[1/7] QMP: Add "Downstream extension of QMP" to spec

Message ID 1274284982-15125-2-git-send-email-lcapitulino@redhat.com
State New
Headers show

Commit Message

Luiz Capitulino May 19, 2010, 4:02 p.m.
From: Markus Armbruster <armbru@redhat.com>

Signed-off-by: Markus Armbruster <armbru@redhat.com>
 QMP/qmp-spec.txt |   55 ++++++++++++++++++++++++++++++++++++++++++++++++++++++
 1 files changed, 55 insertions(+), 0 deletions(-)


diff --git a/QMP/qmp-spec.txt b/QMP/qmp-spec.txt
index f3c0327..9d30a8c 100644
--- a/QMP/qmp-spec.txt
+++ b/QMP/qmp-spec.txt
@@ -215,3 +215,58 @@  Additionally, Clients must not assume any particular:
 - Order of json-object members or json-array elements
 - Amount of errors generated by a command, that is, new errors can be added
   to any existing command in newer versions of the Server
+6. Downstream extension of QMP
+We recommend that downstream consumers of QEMU do *not* modify QMP.
+Management tools should be able to support both upstream and downstream
+versions of QMP without special logic, and downstream extensions are
+inherently at odds with that.
+However, we recognize that it is sometimes impossible for downstreams to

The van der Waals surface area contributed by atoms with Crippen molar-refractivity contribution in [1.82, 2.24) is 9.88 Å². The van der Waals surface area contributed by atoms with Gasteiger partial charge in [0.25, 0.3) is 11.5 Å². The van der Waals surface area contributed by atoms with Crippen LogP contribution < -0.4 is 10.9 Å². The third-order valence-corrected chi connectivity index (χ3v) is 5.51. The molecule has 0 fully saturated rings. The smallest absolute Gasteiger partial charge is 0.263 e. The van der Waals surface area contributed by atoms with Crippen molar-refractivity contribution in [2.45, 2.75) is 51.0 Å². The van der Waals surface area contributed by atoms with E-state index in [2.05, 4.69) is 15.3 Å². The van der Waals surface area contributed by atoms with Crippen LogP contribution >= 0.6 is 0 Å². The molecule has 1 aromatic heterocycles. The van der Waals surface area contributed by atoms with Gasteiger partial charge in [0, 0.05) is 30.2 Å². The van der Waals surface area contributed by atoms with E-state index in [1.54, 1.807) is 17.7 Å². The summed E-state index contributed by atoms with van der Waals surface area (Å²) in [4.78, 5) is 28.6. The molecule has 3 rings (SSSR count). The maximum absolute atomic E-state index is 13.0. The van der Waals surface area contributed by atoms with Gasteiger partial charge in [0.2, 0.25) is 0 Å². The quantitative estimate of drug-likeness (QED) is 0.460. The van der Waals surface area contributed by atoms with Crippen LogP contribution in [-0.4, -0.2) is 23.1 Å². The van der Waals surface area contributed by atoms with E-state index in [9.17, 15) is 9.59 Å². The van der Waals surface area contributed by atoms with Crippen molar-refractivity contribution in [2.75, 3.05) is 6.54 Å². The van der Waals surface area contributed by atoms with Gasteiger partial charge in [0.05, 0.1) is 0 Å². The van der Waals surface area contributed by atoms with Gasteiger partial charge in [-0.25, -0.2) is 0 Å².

+avoid modifying QMP.  Both upstream and downstream need to take care to
+preserve long-term compatibility and interoperability.
+To help with that, QMP reserves JSON object member names beginning with
+'__' (double underscore) for downstream use ("downstream names").  This
+means upstream will never use any downstream names for its commands,
+arguments, errors, asynchronous events, and so forth.
+Any new names downstream wishes to add must begin with '__'.  To
+ensure compatibility with other downstreams, it is strongly
+recommended that you prefix your downstram names with '__RFQDN_' where
+RFQDN is a valid, reverse fully qualified domain name which you
+control.  For example, a qemu-kvm specific monitor command would be:
+    (qemu) __org.linux-kvm_enable_irqchip
+Downstream must not change the server greeting (section 2.2) other than
+to offer additional capabilities.  But see below for why even that is
+Section '5 Compatibility Considerations' applies to downstream as well
+as to upstream, obviously.  It follows that downstream must behave
+exactly like upstream for any input not containing members with
+downstream names ("downstream members"), except it may add members
+with downstream names to its output.
+Thus, a client should not be able to distinguish downstream from
+upstream as long as it doesn't send input with downstream members, and
+properly ignores any downstream members in the output it receives.
+Advice on downstream modifications:
+1. Introducing new commands is okay.  If you want to extend an existing
+   command, consider introducing a new one with the new behaviour
+   instead.
+2. Introducing new asynchronous messages is okay.  If you want to extend
+   an existing message, consider adding a new one instead.
+3. Introducing new errors for use in new commands is okay.  Adding new
+   errors to existing commands counts as extension, so 1. applies.
+4. New capabilities are strongly discouraged.  Capabilities are for
+   evolving the basic protocol, and multiple diverging basic protocol
+   dialects are most undesirable.